Shivratri means ‘The Night of Shiva’ and is observed in honour of Lord Shiva (The meditative aspect of the Universe). According to the legend from Shivapurana, when Shiva was asked by Parvathi what pleases him most, He is supposed to have replied thus: ‘The 14th night of the new moon, in the dark fortnight during the month of phalgun, is my most favorite day. It is known as Shivratri’. This day brings deep rest to the mind and the spirit. It is like a new year for a sadhak (seeker). It is considered as an auspicious day for spiritual growth and material attainment.

Mahashivaratri is the day when the Shiva Tattva touches the earth. The consciousness, the aura or the ethereal world which is always ten inches above the material ground, touches the earth element on the day of Mahashivarathri. It is the wedding of the material with the spiritual.

Shiva is the soul (of everything) – there is no difference between the soul and Shiva. Your true nature is Shiva, and Shiva is peace, infinity, beauty and the non-dual one. Ratri means ‘to take refuge’. Shivaratri is taking refuge in Shiva (the soul). It is celebrating the Shiva Tatva within oneself.

Shivaratri is taking refuge in Shiva (the soul). It is celebrating the Shiva Tatva within oneself. Click To Tweet

Ratri (which translates as night) is that which gives you rest or peace, when everything becomes quiet and peaceful. Shivaratri is not only rest for body, but for mind and ‘Ego’. Three types of peace are needed:
1. Material peace
2. Mental peace
3. Peace in the soul

If there is disturbance around you, you cannot be peaceful. You need peace in your environment. You also need peace in the body and mind, and you need peace in the soul. You may have peace in the atmosphere, you may enjoy good health and you may have peace in the mind to a certain extent, but if the soul is restless, nothing can bring you comfort. So that peace is also essential. Only in the presence of all the three types of peace can there be complete peace. Without one, the other is incomplete.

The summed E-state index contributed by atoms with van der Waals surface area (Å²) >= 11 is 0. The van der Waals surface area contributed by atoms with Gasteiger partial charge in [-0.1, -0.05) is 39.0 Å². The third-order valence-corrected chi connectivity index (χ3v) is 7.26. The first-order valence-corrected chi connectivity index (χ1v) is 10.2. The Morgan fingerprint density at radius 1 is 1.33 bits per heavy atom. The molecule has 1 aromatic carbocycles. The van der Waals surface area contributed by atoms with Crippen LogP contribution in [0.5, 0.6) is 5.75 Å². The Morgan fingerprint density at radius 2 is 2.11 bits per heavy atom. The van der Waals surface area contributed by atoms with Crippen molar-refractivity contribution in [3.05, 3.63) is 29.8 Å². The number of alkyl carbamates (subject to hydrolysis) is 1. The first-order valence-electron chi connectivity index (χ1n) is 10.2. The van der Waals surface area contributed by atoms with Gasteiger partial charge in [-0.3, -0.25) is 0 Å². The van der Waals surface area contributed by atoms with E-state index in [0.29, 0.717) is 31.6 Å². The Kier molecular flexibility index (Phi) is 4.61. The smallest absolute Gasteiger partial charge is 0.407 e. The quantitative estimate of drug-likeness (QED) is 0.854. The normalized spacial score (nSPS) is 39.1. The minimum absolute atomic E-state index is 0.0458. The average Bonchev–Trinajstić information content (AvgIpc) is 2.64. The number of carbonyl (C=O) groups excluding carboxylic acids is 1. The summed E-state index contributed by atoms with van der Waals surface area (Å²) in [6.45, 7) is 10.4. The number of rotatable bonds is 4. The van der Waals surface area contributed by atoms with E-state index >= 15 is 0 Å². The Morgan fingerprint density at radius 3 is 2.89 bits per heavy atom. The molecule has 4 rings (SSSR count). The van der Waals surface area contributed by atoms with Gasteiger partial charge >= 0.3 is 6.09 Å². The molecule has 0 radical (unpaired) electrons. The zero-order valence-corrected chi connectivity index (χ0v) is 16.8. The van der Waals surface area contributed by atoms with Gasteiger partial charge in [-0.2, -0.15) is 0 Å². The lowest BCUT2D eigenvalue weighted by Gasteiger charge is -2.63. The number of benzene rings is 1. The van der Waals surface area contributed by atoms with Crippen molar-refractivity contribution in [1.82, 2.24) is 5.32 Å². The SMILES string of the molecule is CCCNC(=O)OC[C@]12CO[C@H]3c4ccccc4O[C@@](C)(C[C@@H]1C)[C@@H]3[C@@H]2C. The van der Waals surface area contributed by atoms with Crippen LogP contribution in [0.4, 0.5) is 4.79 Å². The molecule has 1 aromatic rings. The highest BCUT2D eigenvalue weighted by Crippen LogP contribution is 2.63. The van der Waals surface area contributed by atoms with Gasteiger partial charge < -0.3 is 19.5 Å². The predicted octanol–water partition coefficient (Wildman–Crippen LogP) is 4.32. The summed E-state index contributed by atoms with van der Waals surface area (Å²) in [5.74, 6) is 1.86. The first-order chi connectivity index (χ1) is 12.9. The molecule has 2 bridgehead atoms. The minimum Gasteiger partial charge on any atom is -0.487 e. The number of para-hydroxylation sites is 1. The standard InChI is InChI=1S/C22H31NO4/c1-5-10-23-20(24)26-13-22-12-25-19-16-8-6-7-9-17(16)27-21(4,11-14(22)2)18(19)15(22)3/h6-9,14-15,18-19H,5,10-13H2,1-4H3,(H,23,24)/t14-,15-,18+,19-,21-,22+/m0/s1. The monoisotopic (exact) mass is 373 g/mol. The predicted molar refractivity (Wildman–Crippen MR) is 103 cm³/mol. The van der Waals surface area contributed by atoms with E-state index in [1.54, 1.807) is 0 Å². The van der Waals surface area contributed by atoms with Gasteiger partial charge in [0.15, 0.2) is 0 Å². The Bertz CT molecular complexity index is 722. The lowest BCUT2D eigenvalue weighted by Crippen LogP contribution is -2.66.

Shivaratri is taking refuge in the divine consciousness which brings peace and solace to all layers of consciousness. So resting in the Shiva Tattva is Shivaratri. When the mind, intellect and ego rests in the divine that is the real rest, and the deepest rest (the complete peace). This is why it is very useful for people to meditate on this day.

A Day for Meditation

Shivaratri is like a new year for a saadhak (seeker). It is considered as an auspicious day for spiritual growth and material attainment. The night on this day, when the constellations are in some particular position, is very auspicious for meditation. And so it is very useful for people to keep awake and meditate on Shivaratri.

In ancient times, people used to say, ‘Okay, if you cannot do it every day, at least one day in a year, on Shivratri day, do meditation and keep awake’. Wake the Divinity that is deep within you – this is the message. The Divinity is within you, let it wake up!

A Day for Fasting

Many devotees in order to bring a balance between the three Gunas, i.e., Rajas, Tamas, and Sattva observe fast on the day of Shivaratri. Not eating too much, eating light and doing more meditation on this day helps in fulfillment of desires. This is the ancient belief. Like a sponge in water (a rasagulla in syrup), when mind and body is resting in the Shiva Tattva, small wishes get fulfilled effortlessly. That doesn’t mean it doesn’t happen on any other day. At any time when your heart is open and your mind is calm, prayers do get answered.

A Day for Chanting Sacred Hymns

Shivratri day is celebrated with Rudrabhishekam (singing of the ancient Vedic mantras which are accompanied with a ceremony of washing the Shiva Linga with milk, curd, honey, rose water, etc). When we chant the Vedic mantras, these mantras bring a big change in the environment. It brings purity in the environment, positivity is increased, bad karmas are destroyed and nature celebrates.

Rudrabhishekam has been performed for thousands of years for the well-being of all. ‘Let there be timely rain, let there be a good harvest. Let there be health, wealth, wisdom, and liberation’, with these prayers it is performed. So Rudrabhishekam is performed to strengthen one’s connection to the Divine.